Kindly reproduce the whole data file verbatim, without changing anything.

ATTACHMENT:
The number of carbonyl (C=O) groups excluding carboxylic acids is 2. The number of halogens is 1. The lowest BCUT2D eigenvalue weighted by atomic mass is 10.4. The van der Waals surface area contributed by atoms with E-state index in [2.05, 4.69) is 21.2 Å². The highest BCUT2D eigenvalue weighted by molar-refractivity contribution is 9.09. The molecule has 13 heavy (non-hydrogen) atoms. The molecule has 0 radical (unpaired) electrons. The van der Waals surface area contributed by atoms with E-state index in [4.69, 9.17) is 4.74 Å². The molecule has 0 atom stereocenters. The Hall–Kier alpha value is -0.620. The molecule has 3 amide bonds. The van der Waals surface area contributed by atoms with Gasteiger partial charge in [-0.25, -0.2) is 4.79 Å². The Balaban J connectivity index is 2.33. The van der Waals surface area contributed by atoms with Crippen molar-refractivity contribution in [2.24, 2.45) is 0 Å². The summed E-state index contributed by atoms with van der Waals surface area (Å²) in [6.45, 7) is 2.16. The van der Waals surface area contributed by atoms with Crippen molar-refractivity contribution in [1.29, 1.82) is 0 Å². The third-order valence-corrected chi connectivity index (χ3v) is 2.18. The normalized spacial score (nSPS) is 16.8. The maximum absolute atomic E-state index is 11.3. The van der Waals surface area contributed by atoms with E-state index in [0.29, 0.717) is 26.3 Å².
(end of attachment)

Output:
The number of carbonyl (C=O) groups excluding carboxylic acids is 2. The number of halogens is 1. The lowest BCUT2D eigenvalue weighted by atomic mass is 10.4. The van der Waals surface area contributed by atoms with E-state index in [2.05, 4.69) is 21.2 Å². The highest BCUT2D eigenvalue weighted by molar-refractivity contribution is 9.09. The molecule has 13 heavy (non-hydrogen) atoms. The molecule has 0 radical (unpaired) electrons. The van der Waals surface area contributed by atoms with E-state index in [4.69, 9.17) is 4.74 Å². The molecule has 0 atom stereocenters. The Hall–Kier alpha value is -0.620. The molecule has 3 amide bonds. The van der Waals surface area contributed by atoms with Gasteiger partial charge in [-0.25, -0.2) is 4.79 Å². The Balaban J connectivity index is 2.33. The van der Waals surface area contributed by atoms with Crippen molar-refractivity contribution in [2.24, 2.45) is 0 Å². The summed E-state index contributed by atoms with van der Waals surface area (Å²) in [6.45, 7) is 2.16. The van der Waals surface area contributed by atoms with Crippen molar-refractivity contribution in [1.29, 1.82) is 0 Å². The third-order valence-corrected chi connectivity index (χ3v) is 2.18. The normalized spacial score (nSPS) is 16.8. The maximum absolute atomic E-state index is 11.3. The van der Waals surface area contributed by atoms with E-state index in [0.29, 0.717) is 26.3 Å².